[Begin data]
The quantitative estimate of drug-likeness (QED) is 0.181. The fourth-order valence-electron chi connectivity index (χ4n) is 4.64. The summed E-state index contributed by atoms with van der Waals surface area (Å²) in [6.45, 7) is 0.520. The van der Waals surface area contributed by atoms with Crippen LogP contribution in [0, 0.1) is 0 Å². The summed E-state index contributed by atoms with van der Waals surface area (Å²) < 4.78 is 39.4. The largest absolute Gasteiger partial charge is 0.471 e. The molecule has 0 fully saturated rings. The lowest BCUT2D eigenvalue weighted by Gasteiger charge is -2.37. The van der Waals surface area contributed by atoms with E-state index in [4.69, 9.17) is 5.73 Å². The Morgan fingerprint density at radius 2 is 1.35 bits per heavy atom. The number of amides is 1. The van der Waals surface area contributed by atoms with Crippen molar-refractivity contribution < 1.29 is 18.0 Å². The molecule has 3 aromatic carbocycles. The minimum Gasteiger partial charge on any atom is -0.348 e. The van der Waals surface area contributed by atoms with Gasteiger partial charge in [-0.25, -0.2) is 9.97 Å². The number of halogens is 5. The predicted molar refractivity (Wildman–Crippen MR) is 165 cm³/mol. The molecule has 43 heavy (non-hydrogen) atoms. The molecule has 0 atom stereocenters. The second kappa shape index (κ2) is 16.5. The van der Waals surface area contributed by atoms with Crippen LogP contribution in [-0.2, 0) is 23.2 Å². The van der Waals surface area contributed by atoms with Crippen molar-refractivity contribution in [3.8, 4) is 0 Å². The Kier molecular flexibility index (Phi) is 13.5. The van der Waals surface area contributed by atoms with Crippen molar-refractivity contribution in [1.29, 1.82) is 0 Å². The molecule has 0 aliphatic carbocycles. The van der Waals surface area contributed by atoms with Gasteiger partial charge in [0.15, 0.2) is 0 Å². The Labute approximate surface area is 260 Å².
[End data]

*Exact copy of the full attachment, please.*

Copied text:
The quantitative estimate of drug-likeness (QED) is 0.181. The fourth-order valence-electron chi connectivity index (χ4n) is 4.64. The summed E-state index contributed by atoms with van der Waals surface area (Å²) in [6.45, 7) is 0.520. The van der Waals surface area contributed by atoms with Crippen LogP contribution in [0, 0.1) is 0 Å². The summed E-state index contributed by atoms with van der Waals surface area (Å²) < 4.78 is 39.4. The largest absolute Gasteiger partial charge is 0.471 e. The molecule has 0 fully saturated rings. The lowest BCUT2D eigenvalue weighted by Gasteiger charge is -2.37. The van der Waals surface area contributed by atoms with E-state index in [4.69, 9.17) is 5.73 Å². The Morgan fingerprint density at radius 2 is 1.35 bits per heavy atom. The number of amides is 1. The van der Waals surface area contributed by atoms with Crippen molar-refractivity contribution < 1.29 is 18.0 Å². The molecule has 3 aromatic carbocycles. The minimum Gasteiger partial charge on any atom is -0.348 e. The van der Waals surface area contributed by atoms with Gasteiger partial charge in [-0.25, -0.2) is 9.97 Å². The number of halogens is 5. The predicted molar refractivity (Wildman–Crippen MR) is 165 cm³/mol. The molecule has 43 heavy (non-hydrogen) atoms. The molecule has 0 atom stereocenters. The second kappa shape index (κ2) is 16.5. The van der Waals surface area contributed by atoms with Crippen LogP contribution in [-0.2, 0) is 23.2 Å². The van der Waals surface area contributed by atoms with Crippen molar-refractivity contribution in [3.8, 4) is 0 Å². The Kier molecular flexibility index (Phi) is 13.5. The van der Waals surface area contributed by atoms with Crippen molar-refractivity contribution in [1.29, 1.82) is 0 Å². The molecule has 0 aliphatic carbocycles. The van der Waals surface area contributed by atoms with Gasteiger partial charge in [0.15, 0.2) is 0 Å². The Labute approximate surface area is 260 Å².